North struggling to survive effects of UN sanctionsNorth Korea, apparently strapped for cash and life supplies under tight international sanctions and suspended aid from South Korea, has made moves aimed at giving its sagging economy a boost.
Won Tong-yon, a senior Workers’ Party official, spent about a week in Beijing earlier this month and studied the South’s plan to launch a tree-planting campaign in the North.
In January, a special presidential committee on social integration in Seoul named planting trees north of the border one of its 10 core projects of 2010. Aware of this, Won asked a South Korean acquaintance about the possibility that the committee would replace trees with rice and fertilizer. A government official here shot down the idea. The South government used to provide rice and fertilizer to the North but the flow has stopped under the Lee Myung-bak administration. The conservative president has linked aid to the North’s progress in denuclearization.
The North also recently made a proposal to the U.S. forces to resume searching for remains of American soldiers killed during the Korean War.
According to a South Korean defense official, North Korea, in its meeting with the United Nations Command in January, also urged the U.S. forces to retrieve remains of American soldiers killed during the Korean War after North Koreans had independently recovered them.
A diplomatic source in Seoul said North Korea’s prodding of the U.S. for excavation to resume may have something to do with financial fallout.
The United States and North Korea jointly excavated 225 remains in the North from 1996 to 2005. The United States ended the project in 2005 citing security concerns, but not before having paid North Korea an estimated $28 million for taking back the remains.
Following the North’s long-range rocket launch and nuclear test last spring, the United Nations Security Council passed Resolution 1874, which includes embargo on arms trade and places a ban on financial institutions from dealing with North Korea.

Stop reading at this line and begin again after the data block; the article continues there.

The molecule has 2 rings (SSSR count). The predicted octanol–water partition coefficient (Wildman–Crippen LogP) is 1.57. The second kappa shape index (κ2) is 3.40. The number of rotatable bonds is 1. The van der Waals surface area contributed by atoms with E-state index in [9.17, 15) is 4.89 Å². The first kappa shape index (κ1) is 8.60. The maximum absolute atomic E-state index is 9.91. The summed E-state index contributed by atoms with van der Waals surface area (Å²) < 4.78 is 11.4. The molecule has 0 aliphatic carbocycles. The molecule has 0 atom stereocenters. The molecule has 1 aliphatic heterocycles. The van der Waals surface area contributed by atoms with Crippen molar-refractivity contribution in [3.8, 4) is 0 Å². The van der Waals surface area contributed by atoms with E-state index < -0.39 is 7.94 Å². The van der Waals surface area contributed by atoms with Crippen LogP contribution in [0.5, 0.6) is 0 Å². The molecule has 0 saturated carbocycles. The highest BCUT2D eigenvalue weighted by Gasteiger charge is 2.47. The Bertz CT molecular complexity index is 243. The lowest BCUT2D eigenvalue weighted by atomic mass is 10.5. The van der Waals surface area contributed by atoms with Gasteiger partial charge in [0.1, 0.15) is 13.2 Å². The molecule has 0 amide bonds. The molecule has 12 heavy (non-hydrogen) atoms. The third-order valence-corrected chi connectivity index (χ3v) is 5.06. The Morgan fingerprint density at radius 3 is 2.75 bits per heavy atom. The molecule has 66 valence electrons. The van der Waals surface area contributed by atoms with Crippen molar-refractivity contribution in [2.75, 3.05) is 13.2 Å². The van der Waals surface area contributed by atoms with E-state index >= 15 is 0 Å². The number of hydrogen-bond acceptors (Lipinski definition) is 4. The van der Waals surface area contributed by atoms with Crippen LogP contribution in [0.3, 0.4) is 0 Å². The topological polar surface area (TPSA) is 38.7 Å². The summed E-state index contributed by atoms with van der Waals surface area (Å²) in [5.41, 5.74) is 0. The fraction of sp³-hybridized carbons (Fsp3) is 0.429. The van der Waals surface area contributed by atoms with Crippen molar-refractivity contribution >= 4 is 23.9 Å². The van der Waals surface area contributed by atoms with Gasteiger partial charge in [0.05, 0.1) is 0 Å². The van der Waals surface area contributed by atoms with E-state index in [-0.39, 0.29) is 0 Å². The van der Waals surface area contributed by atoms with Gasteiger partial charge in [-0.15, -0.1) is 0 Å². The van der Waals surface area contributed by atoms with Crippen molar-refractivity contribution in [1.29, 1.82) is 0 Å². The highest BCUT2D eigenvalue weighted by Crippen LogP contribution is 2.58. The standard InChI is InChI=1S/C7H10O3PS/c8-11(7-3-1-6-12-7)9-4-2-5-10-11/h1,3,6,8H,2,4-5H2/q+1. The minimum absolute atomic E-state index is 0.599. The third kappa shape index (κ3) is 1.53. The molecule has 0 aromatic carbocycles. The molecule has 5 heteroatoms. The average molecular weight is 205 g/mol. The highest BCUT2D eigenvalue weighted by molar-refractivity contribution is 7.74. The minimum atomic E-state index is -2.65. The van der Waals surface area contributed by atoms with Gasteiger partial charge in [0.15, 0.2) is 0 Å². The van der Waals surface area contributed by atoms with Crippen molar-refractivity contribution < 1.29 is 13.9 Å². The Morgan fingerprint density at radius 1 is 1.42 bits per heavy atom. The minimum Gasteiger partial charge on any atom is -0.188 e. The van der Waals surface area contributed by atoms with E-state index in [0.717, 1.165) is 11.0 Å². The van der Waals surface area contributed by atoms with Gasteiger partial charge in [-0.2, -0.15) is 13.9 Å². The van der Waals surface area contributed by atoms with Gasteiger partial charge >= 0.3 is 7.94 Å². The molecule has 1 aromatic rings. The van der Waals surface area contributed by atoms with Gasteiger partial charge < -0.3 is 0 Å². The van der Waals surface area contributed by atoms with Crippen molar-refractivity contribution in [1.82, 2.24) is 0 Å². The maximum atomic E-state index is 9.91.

Also, UN members are not allowed to provide North Korea with financial assistance except for humanitarian or developmental causes directly related to civilian needs.
The U.S. and European Union have also imposed separate sanctions on North Korean officials and companies related to the country’s weapons programs, freezing companies’ assets and banning individuals from traveling outside North Korea.
South Korean government officials couldn’t independently confirm news reports yesterday that North Korea attracted $10 billion in investments through Wang Jiarui, the senior Chinese Communist Party member who recently visited Pyongyang.
“The North may be exaggerating the figures,” one Seoul official said. “And it would be virtually impossible to get this deal done with sanctions currently in place, anyway.”
Domestically, North Korea has also been anxious to resume suspended tours to Mount Kumgang and Kaesong for South Koreans. The tour programs are considered a big cash cow for the North but they were discontinued after a South Korean woman was shot to death by a North Korean solider after entering a restricted zone in July 2008.
By Yoo Jee-ho [email@example.com]
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